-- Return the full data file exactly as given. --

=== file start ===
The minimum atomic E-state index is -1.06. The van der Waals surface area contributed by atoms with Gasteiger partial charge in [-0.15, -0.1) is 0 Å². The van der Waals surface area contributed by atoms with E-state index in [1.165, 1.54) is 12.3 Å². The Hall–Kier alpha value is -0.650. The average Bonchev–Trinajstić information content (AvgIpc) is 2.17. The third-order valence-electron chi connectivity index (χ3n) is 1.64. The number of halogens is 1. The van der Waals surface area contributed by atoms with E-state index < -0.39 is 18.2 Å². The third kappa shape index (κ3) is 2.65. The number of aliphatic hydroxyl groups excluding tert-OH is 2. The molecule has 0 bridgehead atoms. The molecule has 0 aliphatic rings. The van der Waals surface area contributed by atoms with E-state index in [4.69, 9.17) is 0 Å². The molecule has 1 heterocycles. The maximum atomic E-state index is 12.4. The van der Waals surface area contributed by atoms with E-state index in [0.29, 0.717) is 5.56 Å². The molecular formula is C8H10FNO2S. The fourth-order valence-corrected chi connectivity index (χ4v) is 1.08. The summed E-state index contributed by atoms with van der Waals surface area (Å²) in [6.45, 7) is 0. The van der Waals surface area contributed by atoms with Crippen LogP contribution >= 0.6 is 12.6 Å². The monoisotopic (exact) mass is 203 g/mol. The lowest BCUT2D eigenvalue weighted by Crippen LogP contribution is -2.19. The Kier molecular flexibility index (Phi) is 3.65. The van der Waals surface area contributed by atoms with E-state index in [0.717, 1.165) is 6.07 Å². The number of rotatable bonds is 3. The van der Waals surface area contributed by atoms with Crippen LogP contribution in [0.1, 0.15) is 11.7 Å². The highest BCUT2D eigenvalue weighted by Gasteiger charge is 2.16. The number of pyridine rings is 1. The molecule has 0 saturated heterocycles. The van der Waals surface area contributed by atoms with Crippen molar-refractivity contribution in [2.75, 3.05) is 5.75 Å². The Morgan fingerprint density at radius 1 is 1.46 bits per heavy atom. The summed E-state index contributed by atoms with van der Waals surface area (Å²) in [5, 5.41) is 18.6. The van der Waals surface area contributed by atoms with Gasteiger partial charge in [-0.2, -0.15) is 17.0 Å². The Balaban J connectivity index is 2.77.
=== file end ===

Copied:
The minimum atomic E-state index is -1.06. The van der Waals surface area contributed by atoms with Gasteiger partial charge in [-0.15, -0.1) is 0 Å². The van der Waals surface area contributed by atoms with E-state index in [1.165, 1.54) is 12.3 Å². The Hall–Kier alpha value is -0.650. The average Bonchev–Trinajstić information content (AvgIpc) is 2.17. The third-order valence-electron chi connectivity index (χ3n) is 1.64. The number of halogens is 1. The van der Waals surface area contributed by atoms with E-state index < -0.39 is 18.2 Å². The third kappa shape index (κ3) is 2.65. The number of aliphatic hydroxyl groups excluding tert-OH is 2. The molecule has 0 bridgehead atoms. The molecule has 0 aliphatic rings. The van der Waals surface area contributed by atoms with E-state index in [4.69, 9.17) is 0 Å². The molecule has 1 heterocycles. The maximum atomic E-state index is 12.4. The van der Waals surface area contributed by atoms with E-state index in [0.29, 0.717) is 5.56 Å². The molecular formula is C8H10FNO2S. The fourth-order valence-corrected chi connectivity index (χ4v) is 1.08. The summed E-state index contributed by atoms with van der Waals surface area (Å²) in [6.45, 7) is 0. The van der Waals surface area contributed by atoms with Crippen LogP contribution >= 0.6 is 12.6 Å². The monoisotopic (exact) mass is 203 g/mol. The lowest BCUT2D eigenvalue weighted by Crippen LogP contribution is -2.19. The Kier molecular flexibility index (Phi) is 3.65. The van der Waals surface area contributed by atoms with E-state index in [0.717, 1.165) is 6.07 Å². The number of rotatable bonds is 3. The van der Waals surface area contributed by atoms with Crippen LogP contribution in [0.1, 0.15) is 11.7 Å². The highest BCUT2D eigenvalue weighted by Gasteiger charge is 2.16. The number of pyridine rings is 1. The molecule has 0 saturated heterocycles. The van der Waals surface area contributed by atoms with Crippen molar-refractivity contribution in [2.75, 3.05) is 5.75 Å². The Morgan fingerprint density at radius 1 is 1.46 bits per heavy atom. The summed E-state index contributed by atoms with van der Waals surface area (Å²) in [5, 5.41) is 18.6. The van der Waals surface area contributed by atoms with Gasteiger partial charge in [-0.2, -0.15) is 17.0 Å². The Balaban J connectivity index is 2.77.